CBS News Correspondent Jefrey Kofman reports it used to be that the biggest threat for the Coast Guard was the sea itself; violence just wasn't part of the job description.
But since the first violent encounter back in 1997, Coast Guard crews have been facing a rising tide of aggression. So far this year there have been more than 20 incidents.
One caught on camera on June 5 featured eight Cuban migrants in a homemade craft desperately trying to make their way to American shores and determined to dissuade anyone from stopping them.
"There was no way they were going to stop," recalled Petty Officer Danny Dupepe. "You could tell by the look in their eyes they weren't going to stop at no cost."
That was true even if it meant hurting themselves, or the coastguardsmen trying to intercept them. One of the migrants ate rat poison. Another threw gasoline on the officers, and when the Coast Guard crew pulled him from the migrants' boat into the Coast Guard vessel, he tried to ignite on crew member with a cigarette lighter.
While those officers escaped with minor injuries, the Coast Guard is now finding itself face-to-face with panicked migrants hurling rocks, even wielding knives.
"Migrants are incited to be violent. They're told that if they're violent it'll work, that they can get in if they resist," said Capt. Chris Carter of the Coast Guard's law enforcement division.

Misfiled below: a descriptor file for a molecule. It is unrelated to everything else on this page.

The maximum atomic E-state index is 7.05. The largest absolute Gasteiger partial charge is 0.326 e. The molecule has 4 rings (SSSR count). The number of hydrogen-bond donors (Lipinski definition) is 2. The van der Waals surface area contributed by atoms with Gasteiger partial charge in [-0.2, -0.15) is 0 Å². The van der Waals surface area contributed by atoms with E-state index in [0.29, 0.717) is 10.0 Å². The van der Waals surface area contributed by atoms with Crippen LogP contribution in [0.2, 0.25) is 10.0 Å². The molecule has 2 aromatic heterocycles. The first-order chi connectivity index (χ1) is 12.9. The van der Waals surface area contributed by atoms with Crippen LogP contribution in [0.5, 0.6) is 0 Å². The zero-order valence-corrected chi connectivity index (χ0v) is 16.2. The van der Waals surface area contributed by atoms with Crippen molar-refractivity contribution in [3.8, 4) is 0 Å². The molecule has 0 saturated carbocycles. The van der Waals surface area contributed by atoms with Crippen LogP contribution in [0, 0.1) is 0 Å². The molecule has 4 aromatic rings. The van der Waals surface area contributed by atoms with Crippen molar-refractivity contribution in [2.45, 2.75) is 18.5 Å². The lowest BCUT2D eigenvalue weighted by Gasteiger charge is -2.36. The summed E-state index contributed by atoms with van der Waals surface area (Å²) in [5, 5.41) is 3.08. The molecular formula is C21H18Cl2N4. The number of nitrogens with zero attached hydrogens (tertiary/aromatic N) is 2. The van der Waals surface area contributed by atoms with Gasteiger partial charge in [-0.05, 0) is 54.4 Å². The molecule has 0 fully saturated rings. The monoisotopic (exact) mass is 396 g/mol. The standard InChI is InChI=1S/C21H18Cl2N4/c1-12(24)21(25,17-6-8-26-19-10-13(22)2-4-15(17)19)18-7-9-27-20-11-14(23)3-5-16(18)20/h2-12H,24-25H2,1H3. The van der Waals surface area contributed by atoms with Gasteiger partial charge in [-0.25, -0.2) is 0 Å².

Illegal migrants used to come on their own. Carter says the violence has escalated now that smugglers are orchestrating their journeys.
"People can make as much money smuggling migrants as they can drugs and there are lower penalties if they are caught, so it's become a business," he said.
Then there are the drug smugglers, stealing through the open sea at night in speed boats loaded. When they are caught, they scramble to burn all the evidence at all cost.
Determined to discourage both drug and migrant smugglers, Coast Guard recruits are now not only schooled in search and rescue, but also in the fine arts of self-defense.
"We don't attack people. We merely defend ourselves," said Carter. "We're not trying to hurt anyone."
They learn to use weapons, and to threaten their use. They try not to use bullets, but under new regulations can inflict a searing burn with pepper spray.
But that training can only prepareit cannot prevent dangerous encounters at sea from occurring and, Carter says, "there's obviously the chance that something will go wrong and that somebody will be killed in one of these situations."
The increasing violence at sea reflects a desperation among would-be-migrants seen elsewhere along the border as well.
In Texas, more than 700 illegal immigrants have died in the last three years trying to cross the Rio Grande River. More than a thousand migrants have been rescued along the river and trying to cross the brutally hot desert on the Mexico-Arizona border.
And as with the Coast Guard, the changing situation has forced the government to update its tactics: the Border Patrol has launched a "border safety initiative" to try to save lives along the dividing line.
But some critics blame aggressive border enforcement for the risky behavior by migrants, saying that as America seals the old routes across the border, people desperate to get here have been forced to take dangerous routes in.
However, the enticing prospect of making it here also prods today's migrants. Monday night the Border Patrol held 19 Cubans who were apparently left by smugglers on an island off Key West.
They were picked up by the Coast Guard. Since they reached U.S. soil, these 19 most likely will be allowed to stay.